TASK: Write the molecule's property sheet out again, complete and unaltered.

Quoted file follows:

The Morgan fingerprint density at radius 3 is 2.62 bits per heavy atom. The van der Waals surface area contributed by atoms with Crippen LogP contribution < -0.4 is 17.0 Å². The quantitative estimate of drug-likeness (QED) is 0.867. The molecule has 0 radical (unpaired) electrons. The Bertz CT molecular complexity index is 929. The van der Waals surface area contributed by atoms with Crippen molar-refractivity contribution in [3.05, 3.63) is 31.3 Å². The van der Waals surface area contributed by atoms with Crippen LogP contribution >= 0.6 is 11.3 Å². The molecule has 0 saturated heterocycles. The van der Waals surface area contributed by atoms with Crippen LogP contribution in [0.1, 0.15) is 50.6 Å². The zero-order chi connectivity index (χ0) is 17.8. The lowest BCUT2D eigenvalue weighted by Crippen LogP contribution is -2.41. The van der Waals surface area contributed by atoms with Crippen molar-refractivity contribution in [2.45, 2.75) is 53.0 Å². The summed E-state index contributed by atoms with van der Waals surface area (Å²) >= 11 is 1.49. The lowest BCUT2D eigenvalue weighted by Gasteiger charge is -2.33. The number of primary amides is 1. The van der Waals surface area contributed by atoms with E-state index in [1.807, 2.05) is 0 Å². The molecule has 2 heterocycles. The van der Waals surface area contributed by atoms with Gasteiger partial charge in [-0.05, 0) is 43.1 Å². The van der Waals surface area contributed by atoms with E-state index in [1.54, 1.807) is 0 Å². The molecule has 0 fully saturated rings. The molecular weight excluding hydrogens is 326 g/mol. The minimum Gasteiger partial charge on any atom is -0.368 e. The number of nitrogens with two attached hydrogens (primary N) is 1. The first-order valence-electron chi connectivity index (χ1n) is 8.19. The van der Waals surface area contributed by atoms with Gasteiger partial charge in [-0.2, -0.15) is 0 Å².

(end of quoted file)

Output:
The Morgan fingerprint density at radius 3 is 2.62 bits per heavy atom. The van der Waals surface area contributed by atoms with Crippen LogP contribution < -0.4 is 17.0 Å². The quantitative estimate of drug-likeness (QED) is 0.867. The molecule has 0 radical (unpaired) electrons. The Bertz CT molecular complexity index is 929. The van der Waals surface area contributed by atoms with Crippen molar-refractivity contribution in [3.05, 3.63) is 31.3 Å². The van der Waals surface area contributed by atoms with Crippen LogP contribution >= 0.6 is 11.3 Å². The molecule has 0 saturated heterocycles. The van der Waals surface area contributed by atoms with Crippen LogP contribution in [0.1, 0.15) is 50.6 Å². The zero-order chi connectivity index (χ0) is 17.8. The lowest BCUT2D eigenvalue weighted by Crippen LogP contribution is -2.41. The van der Waals surface area contributed by atoms with Crippen molar-refractivity contribution in [2.45, 2.75) is 53.0 Å². The summed E-state index contributed by atoms with van der Waals surface area (Å²) >= 11 is 1.49. The lowest BCUT2D eigenvalue weighted by Gasteiger charge is -2.33. The number of primary amides is 1. The van der Waals surface area contributed by atoms with E-state index in [1.807, 2.05) is 0 Å². The molecule has 2 heterocycles. The van der Waals surface area contributed by atoms with Gasteiger partial charge in [-0.05, 0) is 43.1 Å². The van der Waals surface area contributed by atoms with E-state index in [1.54, 1.807) is 0 Å². The molecule has 0 fully saturated rings. The molecular weight excluding hydrogens is 326 g/mol. The minimum Gasteiger partial charge on any atom is -0.368 e. The number of nitrogens with two attached hydrogens (primary N) is 1. The first-order valence-electron chi connectivity index (χ1n) is 8.19. The van der Waals surface area contributed by atoms with Gasteiger partial charge in [-0.2, -0.15) is 0 Å².